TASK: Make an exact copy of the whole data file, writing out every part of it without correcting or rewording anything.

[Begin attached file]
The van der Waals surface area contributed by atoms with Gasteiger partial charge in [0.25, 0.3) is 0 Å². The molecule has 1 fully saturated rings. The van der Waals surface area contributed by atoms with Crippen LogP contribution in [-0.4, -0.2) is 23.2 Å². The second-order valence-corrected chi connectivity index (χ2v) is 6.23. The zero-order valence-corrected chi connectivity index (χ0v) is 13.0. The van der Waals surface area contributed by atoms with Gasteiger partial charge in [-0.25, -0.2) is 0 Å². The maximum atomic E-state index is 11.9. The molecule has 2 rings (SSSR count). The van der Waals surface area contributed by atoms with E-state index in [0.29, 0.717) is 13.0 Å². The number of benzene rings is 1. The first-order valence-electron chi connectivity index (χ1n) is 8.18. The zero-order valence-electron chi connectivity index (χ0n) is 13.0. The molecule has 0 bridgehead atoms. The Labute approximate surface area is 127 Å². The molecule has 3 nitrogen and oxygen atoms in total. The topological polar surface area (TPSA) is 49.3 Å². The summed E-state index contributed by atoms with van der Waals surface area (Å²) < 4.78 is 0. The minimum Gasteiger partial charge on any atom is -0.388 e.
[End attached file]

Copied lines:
The van der Waals surface area contributed by atoms with Gasteiger partial charge in [0.25, 0.3) is 0 Å². The molecule has 1 fully saturated rings. The van der Waals surface area contributed by atoms with Crippen LogP contribution in [-0.4, -0.2) is 23.2 Å². The second-order valence-corrected chi connectivity index (χ2v) is 6.23. The zero-order valence-corrected chi connectivity index (χ0v) is 13.0. The van der Waals surface area contributed by atoms with Gasteiger partial charge in [-0.25, -0.2) is 0 Å². The maximum atomic E-state index is 11.9. The molecule has 2 rings (SSSR count). The van der Waals surface area contributed by atoms with E-state index in [0.29, 0.717) is 13.0 Å². The number of benzene rings is 1. The first-order valence-electron chi connectivity index (χ1n) is 8.18. The zero-order valence-electron chi connectivity index (χ0n) is 13.0. The molecule has 0 bridgehead atoms. The Labute approximate surface area is 127 Å². The molecule has 3 nitrogen and oxygen atoms in total. The topological polar surface area (TPSA) is 49.3 Å². The summed E-state index contributed by atoms with van der Waals surface area (Å²) < 4.78 is 0. The minimum Gasteiger partial charge on any atom is -0.388 e.